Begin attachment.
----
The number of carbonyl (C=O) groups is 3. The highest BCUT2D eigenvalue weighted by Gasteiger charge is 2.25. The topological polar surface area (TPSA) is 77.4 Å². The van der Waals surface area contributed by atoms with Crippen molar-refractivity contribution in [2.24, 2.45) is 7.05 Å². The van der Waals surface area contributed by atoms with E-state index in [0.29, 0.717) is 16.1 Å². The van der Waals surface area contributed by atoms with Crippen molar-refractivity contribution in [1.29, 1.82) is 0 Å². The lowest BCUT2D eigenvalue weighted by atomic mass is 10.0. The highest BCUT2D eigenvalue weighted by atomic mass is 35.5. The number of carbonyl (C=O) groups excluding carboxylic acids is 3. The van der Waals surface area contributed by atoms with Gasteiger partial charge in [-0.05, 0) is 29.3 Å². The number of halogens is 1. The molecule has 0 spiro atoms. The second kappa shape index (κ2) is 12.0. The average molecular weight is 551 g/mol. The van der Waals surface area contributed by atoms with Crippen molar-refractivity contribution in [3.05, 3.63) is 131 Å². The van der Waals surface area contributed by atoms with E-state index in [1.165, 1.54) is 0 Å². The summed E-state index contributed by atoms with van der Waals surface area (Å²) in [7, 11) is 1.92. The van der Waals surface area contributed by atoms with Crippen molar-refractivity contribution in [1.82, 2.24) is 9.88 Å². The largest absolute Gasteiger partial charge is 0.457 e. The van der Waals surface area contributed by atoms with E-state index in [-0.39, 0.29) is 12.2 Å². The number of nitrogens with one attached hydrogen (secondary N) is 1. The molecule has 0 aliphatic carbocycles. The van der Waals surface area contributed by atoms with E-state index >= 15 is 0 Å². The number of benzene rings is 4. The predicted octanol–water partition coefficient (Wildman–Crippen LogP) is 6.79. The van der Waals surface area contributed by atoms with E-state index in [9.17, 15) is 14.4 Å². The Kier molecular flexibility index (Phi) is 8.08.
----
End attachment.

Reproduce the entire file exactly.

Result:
The number of carbonyl (C=O) groups is 3. The highest BCUT2D eigenvalue weighted by Gasteiger charge is 2.25. The topological polar surface area (TPSA) is 77.4 Å². The van der Waals surface area contributed by atoms with Crippen molar-refractivity contribution in [2.24, 2.45) is 7.05 Å². The van der Waals surface area contributed by atoms with E-state index in [0.29, 0.717) is 16.1 Å². The van der Waals surface area contributed by atoms with Crippen molar-refractivity contribution in [1.29, 1.82) is 0 Å². The lowest BCUT2D eigenvalue weighted by atomic mass is 10.0. The highest BCUT2D eigenvalue weighted by atomic mass is 35.5. The number of carbonyl (C=O) groups excluding carboxylic acids is 3. The van der Waals surface area contributed by atoms with Gasteiger partial charge in [-0.05, 0) is 29.3 Å². The number of halogens is 1. The molecule has 0 spiro atoms. The second kappa shape index (κ2) is 12.0. The average molecular weight is 551 g/mol. The van der Waals surface area contributed by atoms with Crippen molar-refractivity contribution in [3.05, 3.63) is 131 Å². The van der Waals surface area contributed by atoms with E-state index in [1.165, 1.54) is 0 Å². The summed E-state index contributed by atoms with van der Waals surface area (Å²) in [7, 11) is 1.92. The van der Waals surface area contributed by atoms with Crippen molar-refractivity contribution in [1.82, 2.24) is 9.88 Å². The largest absolute Gasteiger partial charge is 0.457 e. The van der Waals surface area contributed by atoms with E-state index in [-0.39, 0.29) is 12.2 Å². The number of nitrogens with one attached hydrogen (secondary N) is 1. The molecule has 0 aliphatic carbocycles. The van der Waals surface area contributed by atoms with E-state index >= 15 is 0 Å². The number of benzene rings is 4. The predicted octanol–water partition coefficient (Wildman–Crippen LogP) is 6.79. The van der Waals surface area contributed by atoms with E-state index in [9.17, 15) is 14.4 Å². The Kier molecular flexibility index (Phi) is 8.08.